Australia's cricket administrators are attempting to soften Indian opposition to the umpire decision referral system, starting with its use in the Test series between the two countries in October.
Cricket Australia is pushing for the use of the system in the October series, with two Tests to be played in Mohali and Bangalore, as a precursor to the home Ashes series in which the UDRS will be used.
It would also serve as a way to get the system into place in India ahead of the 2011 World Cup, which the ICC has indicated will feature the referral system.
"We''re genuinely hopeful we will be able to persuade them that DRS is a good thing," the Sydney Morning Herald quoted a Cricket Australia spokesman, as saying.
Despite a widely held belief that the system (UDRS) should be made mandatory for all internationals, an International Cricket Council ruling allows countries to choose whether or not they wish to use it on a series-by-series basis.
This has led to considerable confusion among players and umpires, who may operate under one system for a series before having to switch back to the other.
Cost is one reason for the inconsistency, as many cricket boards have claimed an inability to pay for the technology.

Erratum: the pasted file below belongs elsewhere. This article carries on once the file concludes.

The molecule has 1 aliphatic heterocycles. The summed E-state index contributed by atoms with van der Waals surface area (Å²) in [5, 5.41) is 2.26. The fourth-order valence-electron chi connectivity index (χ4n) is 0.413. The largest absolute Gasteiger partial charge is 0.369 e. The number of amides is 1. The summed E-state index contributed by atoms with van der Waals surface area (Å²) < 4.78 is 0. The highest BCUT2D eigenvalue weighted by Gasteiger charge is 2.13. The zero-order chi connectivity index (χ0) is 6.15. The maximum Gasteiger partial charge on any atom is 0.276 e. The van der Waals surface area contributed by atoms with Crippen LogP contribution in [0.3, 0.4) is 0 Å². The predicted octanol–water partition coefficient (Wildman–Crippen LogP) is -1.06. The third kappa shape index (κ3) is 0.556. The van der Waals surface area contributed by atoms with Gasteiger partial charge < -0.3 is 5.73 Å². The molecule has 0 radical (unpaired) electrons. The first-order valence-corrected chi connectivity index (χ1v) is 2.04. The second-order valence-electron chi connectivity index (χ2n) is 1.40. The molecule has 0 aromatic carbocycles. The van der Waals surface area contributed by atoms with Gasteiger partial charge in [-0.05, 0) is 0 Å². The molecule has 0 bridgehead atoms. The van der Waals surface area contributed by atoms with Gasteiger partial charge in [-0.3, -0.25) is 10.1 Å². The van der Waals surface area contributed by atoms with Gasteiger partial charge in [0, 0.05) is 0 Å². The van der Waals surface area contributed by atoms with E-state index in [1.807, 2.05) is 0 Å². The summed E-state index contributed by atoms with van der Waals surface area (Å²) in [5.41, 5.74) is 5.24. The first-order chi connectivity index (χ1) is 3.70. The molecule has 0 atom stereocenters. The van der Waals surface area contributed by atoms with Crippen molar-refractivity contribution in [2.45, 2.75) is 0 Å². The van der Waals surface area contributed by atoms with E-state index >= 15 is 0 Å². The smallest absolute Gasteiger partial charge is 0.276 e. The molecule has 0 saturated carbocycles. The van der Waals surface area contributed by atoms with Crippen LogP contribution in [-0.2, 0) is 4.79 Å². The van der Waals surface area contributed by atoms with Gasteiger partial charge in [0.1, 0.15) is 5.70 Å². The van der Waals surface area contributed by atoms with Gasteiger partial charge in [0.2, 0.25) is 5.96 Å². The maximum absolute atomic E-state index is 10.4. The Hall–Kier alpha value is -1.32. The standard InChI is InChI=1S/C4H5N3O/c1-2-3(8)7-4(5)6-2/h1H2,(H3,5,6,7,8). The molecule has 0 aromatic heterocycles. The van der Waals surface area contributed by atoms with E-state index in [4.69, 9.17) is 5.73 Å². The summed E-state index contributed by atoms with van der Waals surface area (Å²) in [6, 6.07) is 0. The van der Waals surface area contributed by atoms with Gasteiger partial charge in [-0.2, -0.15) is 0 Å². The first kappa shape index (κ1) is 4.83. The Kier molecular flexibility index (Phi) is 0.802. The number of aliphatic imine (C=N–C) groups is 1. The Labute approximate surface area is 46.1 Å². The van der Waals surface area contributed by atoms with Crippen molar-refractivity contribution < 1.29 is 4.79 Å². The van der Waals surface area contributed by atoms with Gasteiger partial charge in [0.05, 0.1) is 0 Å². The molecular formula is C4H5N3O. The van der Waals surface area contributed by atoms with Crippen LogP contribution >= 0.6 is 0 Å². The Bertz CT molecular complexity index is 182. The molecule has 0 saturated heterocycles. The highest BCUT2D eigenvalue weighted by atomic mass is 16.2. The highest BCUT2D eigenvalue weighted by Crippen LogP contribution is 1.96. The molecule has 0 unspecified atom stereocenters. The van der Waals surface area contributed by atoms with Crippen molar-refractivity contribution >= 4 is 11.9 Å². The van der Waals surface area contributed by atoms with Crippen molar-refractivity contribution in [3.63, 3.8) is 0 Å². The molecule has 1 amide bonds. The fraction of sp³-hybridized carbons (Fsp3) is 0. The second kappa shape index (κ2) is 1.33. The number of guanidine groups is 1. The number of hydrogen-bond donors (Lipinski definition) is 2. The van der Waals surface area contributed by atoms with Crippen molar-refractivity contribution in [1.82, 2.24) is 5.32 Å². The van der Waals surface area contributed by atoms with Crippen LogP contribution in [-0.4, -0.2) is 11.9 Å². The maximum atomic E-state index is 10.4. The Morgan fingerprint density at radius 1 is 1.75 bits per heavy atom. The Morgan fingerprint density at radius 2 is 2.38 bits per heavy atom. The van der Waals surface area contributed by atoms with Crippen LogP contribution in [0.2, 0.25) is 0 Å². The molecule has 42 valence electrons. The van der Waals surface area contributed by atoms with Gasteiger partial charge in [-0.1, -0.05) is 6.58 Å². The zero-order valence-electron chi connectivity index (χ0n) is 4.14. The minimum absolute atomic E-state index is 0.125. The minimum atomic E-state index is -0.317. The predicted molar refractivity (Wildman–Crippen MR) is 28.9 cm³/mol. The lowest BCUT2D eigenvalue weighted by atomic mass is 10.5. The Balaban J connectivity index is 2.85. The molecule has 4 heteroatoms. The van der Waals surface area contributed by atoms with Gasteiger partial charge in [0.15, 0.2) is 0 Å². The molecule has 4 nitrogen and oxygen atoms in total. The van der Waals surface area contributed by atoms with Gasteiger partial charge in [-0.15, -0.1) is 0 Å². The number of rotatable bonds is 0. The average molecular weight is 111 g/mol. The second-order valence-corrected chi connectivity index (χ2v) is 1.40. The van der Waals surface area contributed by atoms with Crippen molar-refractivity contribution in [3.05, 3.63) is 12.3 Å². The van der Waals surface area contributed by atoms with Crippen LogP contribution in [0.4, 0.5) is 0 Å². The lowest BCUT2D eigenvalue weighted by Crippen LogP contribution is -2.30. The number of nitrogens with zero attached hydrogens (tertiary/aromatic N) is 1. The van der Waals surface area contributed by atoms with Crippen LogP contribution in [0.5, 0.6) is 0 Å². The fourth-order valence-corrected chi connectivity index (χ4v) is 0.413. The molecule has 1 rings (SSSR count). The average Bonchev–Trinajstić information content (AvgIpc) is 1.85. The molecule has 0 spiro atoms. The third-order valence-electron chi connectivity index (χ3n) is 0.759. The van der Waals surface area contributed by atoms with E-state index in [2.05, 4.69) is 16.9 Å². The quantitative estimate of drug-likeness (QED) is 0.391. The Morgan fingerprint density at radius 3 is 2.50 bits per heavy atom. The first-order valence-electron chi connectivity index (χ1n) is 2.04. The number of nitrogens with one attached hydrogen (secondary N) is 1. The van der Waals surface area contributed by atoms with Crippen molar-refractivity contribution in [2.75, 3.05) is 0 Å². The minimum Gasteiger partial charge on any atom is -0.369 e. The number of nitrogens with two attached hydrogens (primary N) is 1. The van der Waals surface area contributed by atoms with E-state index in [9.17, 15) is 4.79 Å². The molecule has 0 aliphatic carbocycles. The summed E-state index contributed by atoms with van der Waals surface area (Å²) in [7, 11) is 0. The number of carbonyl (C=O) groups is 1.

In India's case there are no such financial constraints, only a vague mistrust of the system summed up by the words "we don't like it".
India's players have been near united in their opposition to referrals since a series in Sri Lanka in 2008. During those matches, the Sri Lankans successfully changed 11 decisions, as opposed to only one by the Indian team, a discrepancy that led the tourists to conclude they were better off taking their chances and pressuring umpires rather than allowing technology to have a greater say.
"DRS is still not a 100 per cent correct system," Indian skipper M S Dhoni said last month.
"We have seen that, in spite of having the DRS, not everything goes correct. Most of the teams have played a series under the DRS, so it is important now to come up with a foolproof plan," he added.
Plain-speaking India opener Virender Sehwag recently broke ranks to say he is in favour of the system, which has been proven to improve the ratio of correct decisions from around 94 per cent to nearer 98 per cent.
Batting great Sachin Tendulkar, however, remains opposed.
Australian captain Ricky Ponting, Sri Lankan skipper Kumar Sangakkara and international players' union boss Tim May have all expressed the view that the system should be mandatory across all series.